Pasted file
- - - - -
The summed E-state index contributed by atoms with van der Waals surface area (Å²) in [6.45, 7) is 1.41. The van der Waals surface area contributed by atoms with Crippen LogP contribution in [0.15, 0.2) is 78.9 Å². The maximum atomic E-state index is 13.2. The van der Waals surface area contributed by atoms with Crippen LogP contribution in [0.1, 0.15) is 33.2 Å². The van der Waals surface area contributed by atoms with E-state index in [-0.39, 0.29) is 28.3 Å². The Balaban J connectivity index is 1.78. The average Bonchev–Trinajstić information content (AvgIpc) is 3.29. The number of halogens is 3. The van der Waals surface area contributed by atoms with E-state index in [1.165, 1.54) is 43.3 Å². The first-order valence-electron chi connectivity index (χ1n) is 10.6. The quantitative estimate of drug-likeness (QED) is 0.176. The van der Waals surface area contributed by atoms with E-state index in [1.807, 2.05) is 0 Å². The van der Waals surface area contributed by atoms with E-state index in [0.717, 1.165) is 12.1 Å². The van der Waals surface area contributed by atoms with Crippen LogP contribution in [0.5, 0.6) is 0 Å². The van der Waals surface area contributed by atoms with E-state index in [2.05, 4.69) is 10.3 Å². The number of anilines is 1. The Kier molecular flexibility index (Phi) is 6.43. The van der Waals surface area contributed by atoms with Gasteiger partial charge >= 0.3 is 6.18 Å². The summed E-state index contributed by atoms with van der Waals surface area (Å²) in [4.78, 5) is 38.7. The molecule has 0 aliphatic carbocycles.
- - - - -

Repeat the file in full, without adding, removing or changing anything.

The summed E-state index contributed by atoms with van der Waals surface area (Å²) in [6.45, 7) is 1.41. The van der Waals surface area contributed by atoms with Crippen LogP contribution in [0.15, 0.2) is 78.9 Å². The maximum atomic E-state index is 13.2. The van der Waals surface area contributed by atoms with Crippen LogP contribution in [0.1, 0.15) is 33.2 Å². The van der Waals surface area contributed by atoms with E-state index in [-0.39, 0.29) is 28.3 Å². The Balaban J connectivity index is 1.78. The average Bonchev–Trinajstić information content (AvgIpc) is 3.29. The number of halogens is 3. The van der Waals surface area contributed by atoms with E-state index in [1.165, 1.54) is 43.3 Å². The first-order valence-electron chi connectivity index (χ1n) is 10.6. The quantitative estimate of drug-likeness (QED) is 0.176. The van der Waals surface area contributed by atoms with E-state index in [1.807, 2.05) is 0 Å². The van der Waals surface area contributed by atoms with E-state index in [0.717, 1.165) is 12.1 Å². The van der Waals surface area contributed by atoms with Crippen LogP contribution in [0.5, 0.6) is 0 Å². The van der Waals surface area contributed by atoms with E-state index in [2.05, 4.69) is 10.3 Å². The number of anilines is 1. The Kier molecular flexibility index (Phi) is 6.43. The van der Waals surface area contributed by atoms with Gasteiger partial charge >= 0.3 is 6.18 Å². The summed E-state index contributed by atoms with van der Waals surface area (Å²) in [4.78, 5) is 38.7. The molecule has 0 aliphatic carbocycles.